professor caricatureProf. Mumblebard says: “The marsupial lion is the Australian counterpart of sabre-toothed cats but, because of its diprotodont ancestry on an isolated continent, it used incisors instead of canines to stab prey.”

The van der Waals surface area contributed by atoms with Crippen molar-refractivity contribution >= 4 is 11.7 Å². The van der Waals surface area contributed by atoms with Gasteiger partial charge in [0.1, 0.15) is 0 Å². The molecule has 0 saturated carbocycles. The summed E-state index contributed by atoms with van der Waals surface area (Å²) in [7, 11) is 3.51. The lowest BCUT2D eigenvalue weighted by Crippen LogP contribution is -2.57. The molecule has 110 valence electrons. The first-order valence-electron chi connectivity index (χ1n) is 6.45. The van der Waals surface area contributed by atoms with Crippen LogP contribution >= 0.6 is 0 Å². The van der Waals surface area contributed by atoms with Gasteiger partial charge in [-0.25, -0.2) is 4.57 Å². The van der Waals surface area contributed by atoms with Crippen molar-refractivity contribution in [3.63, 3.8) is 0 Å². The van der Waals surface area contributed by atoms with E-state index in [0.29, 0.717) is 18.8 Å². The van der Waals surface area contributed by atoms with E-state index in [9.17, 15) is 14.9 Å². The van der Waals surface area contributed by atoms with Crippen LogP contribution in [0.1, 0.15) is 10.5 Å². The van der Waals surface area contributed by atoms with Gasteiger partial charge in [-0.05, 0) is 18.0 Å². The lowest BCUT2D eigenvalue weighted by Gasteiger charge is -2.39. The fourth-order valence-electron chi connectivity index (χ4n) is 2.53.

logoRobin and the Honey Badger say: “The so-called marsupial lion differed so much from the large felids of other continents that comparisons with them are misleading. Felids have canines capable of stabbing prey. The marsupial lion by contrast lacked any stabbing teeth. Even its projecting incisors were blunt and not separated between left and right sides of the jaws. Like all carnivorous mammals, its carnassial teeth were capable of shearing flesh. But its carnassials were quite different from those of felids, being proportionately far larger. Based on these observations of its dentition, the marsupial lion was unique among carnivorous animals and cannot be shoehorned into the niche of a large felid. Its real role deserves objective investigation based on the environmental, as opposed to biotic, peculiarities of Australia.”